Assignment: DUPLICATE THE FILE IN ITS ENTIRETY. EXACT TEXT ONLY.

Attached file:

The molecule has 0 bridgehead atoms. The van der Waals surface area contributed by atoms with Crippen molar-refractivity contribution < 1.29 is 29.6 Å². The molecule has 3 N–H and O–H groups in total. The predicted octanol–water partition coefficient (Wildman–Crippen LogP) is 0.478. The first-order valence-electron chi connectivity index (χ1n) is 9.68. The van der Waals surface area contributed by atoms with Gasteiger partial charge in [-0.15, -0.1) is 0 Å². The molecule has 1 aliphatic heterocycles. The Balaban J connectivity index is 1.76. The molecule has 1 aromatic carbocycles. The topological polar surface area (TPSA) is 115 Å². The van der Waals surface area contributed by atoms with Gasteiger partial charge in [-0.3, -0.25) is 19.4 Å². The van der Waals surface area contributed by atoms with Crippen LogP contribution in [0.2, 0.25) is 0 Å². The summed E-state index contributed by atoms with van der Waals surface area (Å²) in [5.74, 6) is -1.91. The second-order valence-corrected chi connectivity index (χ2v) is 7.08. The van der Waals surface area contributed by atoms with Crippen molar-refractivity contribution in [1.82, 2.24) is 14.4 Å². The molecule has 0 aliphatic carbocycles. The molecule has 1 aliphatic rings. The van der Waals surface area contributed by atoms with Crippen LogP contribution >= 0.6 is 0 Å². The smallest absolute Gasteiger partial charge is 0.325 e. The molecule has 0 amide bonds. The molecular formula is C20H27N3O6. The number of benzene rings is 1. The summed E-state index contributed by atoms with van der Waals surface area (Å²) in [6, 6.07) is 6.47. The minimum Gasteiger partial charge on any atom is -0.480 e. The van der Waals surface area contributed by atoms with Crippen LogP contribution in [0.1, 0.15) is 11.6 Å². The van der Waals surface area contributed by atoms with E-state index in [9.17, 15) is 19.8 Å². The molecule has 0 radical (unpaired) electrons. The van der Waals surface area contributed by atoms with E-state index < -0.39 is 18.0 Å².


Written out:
The molecule has 0 bridgehead atoms. The van der Waals surface area contributed by atoms with Crippen molar-refractivity contribution < 1.29 is 29.6 Å². The molecule has 3 N–H and O–H groups in total. The predicted octanol–water partition coefficient (Wildman–Crippen LogP) is 0.478. The first-order valence-electron chi connectivity index (χ1n) is 9.68. The van der Waals surface area contributed by atoms with Gasteiger partial charge in [-0.15, -0.1) is 0 Å². The molecule has 1 aliphatic heterocycles. The Balaban J connectivity index is 1.76. The molecule has 1 aromatic carbocycles. The topological polar surface area (TPSA) is 115 Å². The van der Waals surface area contributed by atoms with Gasteiger partial charge in [-0.3, -0.25) is 19.4 Å². The van der Waals surface area contributed by atoms with Crippen LogP contribution in [0.2, 0.25) is 0 Å². The summed E-state index contributed by atoms with van der Waals surface area (Å²) in [5.74, 6) is -1.91. The second-order valence-corrected chi connectivity index (χ2v) is 7.08. The van der Waals surface area contributed by atoms with Crippen molar-refractivity contribution in [1.82, 2.24) is 14.4 Å². The molecule has 0 aliphatic carbocycles. The molecule has 1 aliphatic rings. The van der Waals surface area contributed by atoms with Crippen LogP contribution >= 0.6 is 0 Å². The smallest absolute Gasteiger partial charge is 0.325 e. The molecule has 0 amide bonds. The molecular formula is C20H27N3O6. The number of benzene rings is 1. The summed E-state index contributed by atoms with van der Waals surface area (Å²) in [6, 6.07) is 6.47. The minimum Gasteiger partial charge on any atom is -0.480 e. The van der Waals surface area contributed by atoms with Crippen LogP contribution in [0.1, 0.15) is 11.6 Å². The van der Waals surface area contributed by atoms with E-state index in [9.17, 15) is 19.8 Å². The molecule has 0 radical (unpaired) electrons. The van der Waals surface area contributed by atoms with E-state index < -0.39 is 18.0 Å².